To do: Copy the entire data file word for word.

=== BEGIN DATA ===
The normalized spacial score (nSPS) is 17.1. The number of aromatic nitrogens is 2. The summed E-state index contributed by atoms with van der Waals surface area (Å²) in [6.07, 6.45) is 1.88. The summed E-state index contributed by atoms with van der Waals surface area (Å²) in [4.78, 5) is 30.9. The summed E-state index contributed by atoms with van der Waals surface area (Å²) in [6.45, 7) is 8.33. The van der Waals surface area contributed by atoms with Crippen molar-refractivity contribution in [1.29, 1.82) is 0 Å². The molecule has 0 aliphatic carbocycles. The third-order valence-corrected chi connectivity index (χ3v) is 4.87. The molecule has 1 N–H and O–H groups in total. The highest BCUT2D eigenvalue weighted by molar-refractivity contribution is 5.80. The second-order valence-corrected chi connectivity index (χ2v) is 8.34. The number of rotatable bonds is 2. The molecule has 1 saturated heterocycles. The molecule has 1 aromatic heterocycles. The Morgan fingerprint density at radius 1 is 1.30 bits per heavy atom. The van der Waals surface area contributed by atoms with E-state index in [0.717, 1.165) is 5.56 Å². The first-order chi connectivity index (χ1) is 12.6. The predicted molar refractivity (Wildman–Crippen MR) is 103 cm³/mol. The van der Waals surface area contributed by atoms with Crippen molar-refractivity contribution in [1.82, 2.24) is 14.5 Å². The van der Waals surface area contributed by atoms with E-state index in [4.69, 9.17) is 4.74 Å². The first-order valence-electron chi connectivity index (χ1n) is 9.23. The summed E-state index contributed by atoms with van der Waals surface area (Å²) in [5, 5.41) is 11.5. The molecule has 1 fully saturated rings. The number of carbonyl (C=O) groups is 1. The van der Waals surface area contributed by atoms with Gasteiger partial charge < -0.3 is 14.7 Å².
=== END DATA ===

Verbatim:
The normalized spacial score (nSPS) is 17.1. The number of aromatic nitrogens is 2. The summed E-state index contributed by atoms with van der Waals surface area (Å²) in [6.07, 6.45) is 1.88. The summed E-state index contributed by atoms with van der Waals surface area (Å²) in [4.78, 5) is 30.9. The summed E-state index contributed by atoms with van der Waals surface area (Å²) in [6.45, 7) is 8.33. The van der Waals surface area contributed by atoms with Crippen molar-refractivity contribution in [1.29, 1.82) is 0 Å². The molecule has 0 aliphatic carbocycles. The third-order valence-corrected chi connectivity index (χ3v) is 4.87. The molecule has 1 N–H and O–H groups in total. The highest BCUT2D eigenvalue weighted by molar-refractivity contribution is 5.80. The second-order valence-corrected chi connectivity index (χ2v) is 8.34. The number of rotatable bonds is 2. The molecule has 1 saturated heterocycles. The molecule has 1 aromatic heterocycles. The Morgan fingerprint density at radius 1 is 1.30 bits per heavy atom. The van der Waals surface area contributed by atoms with E-state index in [0.717, 1.165) is 5.56 Å². The first-order chi connectivity index (χ1) is 12.6. The predicted molar refractivity (Wildman–Crippen MR) is 103 cm³/mol. The van der Waals surface area contributed by atoms with Crippen molar-refractivity contribution in [1.82, 2.24) is 14.5 Å². The van der Waals surface area contributed by atoms with E-state index in [4.69, 9.17) is 4.74 Å². The first-order valence-electron chi connectivity index (χ1n) is 9.23. The summed E-state index contributed by atoms with van der Waals surface area (Å²) in [5, 5.41) is 11.5. The molecule has 1 fully saturated rings. The number of carbonyl (C=O) groups is 1. The van der Waals surface area contributed by atoms with Gasteiger partial charge < -0.3 is 14.7 Å².